Another reason why it would not be out of the realm of possibility to move on from Trevathan is that the Bears have a trio of young linebackers they like at the inside linebacker position. Roquan Smith is a building block on defense and will hold onto one of the starting spots at the position while both Nick Kwiatkoski and Joel Iyiegbuniwe are players the Bears are high on.

Nick Kwiatkoski Jersey

MORGANTOWN, W.Va. – Nick Kwiatkoski isn’t looking forward to Sept. 14.

That day, his beloved Mountaineers are hosting one of his closest personal mentors as former West Virginia defensive coordinator Tony Gibson will return to Milan Puskar Stadium with NC State.

“I saw NC State on the schedule, but I haven’t even thought about that [part],” said Kwiatkoski, a West Virginia linebacker from 2011-15. “Gibby, I’m very close with him. He did a lot for me and my career. It’s going to be tough. That’s gonna be something I have to figure out when the time comes.”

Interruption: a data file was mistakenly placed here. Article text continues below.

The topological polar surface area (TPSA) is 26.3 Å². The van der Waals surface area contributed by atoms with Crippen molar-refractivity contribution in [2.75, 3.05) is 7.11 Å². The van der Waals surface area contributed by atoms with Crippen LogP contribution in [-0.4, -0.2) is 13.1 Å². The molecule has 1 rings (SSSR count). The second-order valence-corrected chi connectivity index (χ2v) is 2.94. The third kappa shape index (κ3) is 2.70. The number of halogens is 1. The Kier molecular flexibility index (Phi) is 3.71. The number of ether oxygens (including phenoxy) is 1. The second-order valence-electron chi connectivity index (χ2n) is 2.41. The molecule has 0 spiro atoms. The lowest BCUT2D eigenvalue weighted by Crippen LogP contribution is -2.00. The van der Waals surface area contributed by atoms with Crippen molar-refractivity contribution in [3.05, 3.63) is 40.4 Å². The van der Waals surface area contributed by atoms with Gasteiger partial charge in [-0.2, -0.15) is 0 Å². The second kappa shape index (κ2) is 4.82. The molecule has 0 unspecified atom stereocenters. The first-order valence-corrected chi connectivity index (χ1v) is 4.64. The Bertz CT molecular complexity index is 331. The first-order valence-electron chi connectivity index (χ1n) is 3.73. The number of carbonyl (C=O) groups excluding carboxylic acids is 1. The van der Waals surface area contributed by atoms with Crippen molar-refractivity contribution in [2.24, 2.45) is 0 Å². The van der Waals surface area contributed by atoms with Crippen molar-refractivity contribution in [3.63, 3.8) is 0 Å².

Kwiatkoski is considerably more eager for the upcoming weekend.

Other than a brief foray to the football facility for WVU’s recent Pro Day, the Chicago Bear hasn’t been back in town since last year. Saturday morning, he’ll be helping with former Mountaineers quarterback Jeff Hostetler’s 5K run and walk. The second annual event benefits the WVU Medicine Children’s Hospital.

“Seeing what those kids are going through first-hand when I was in Morgantown, it’s a good relationship to have with the hospital and football team,” Kwiatkoski said. “It’s something I wanted to stay involved in even though I’m not there.”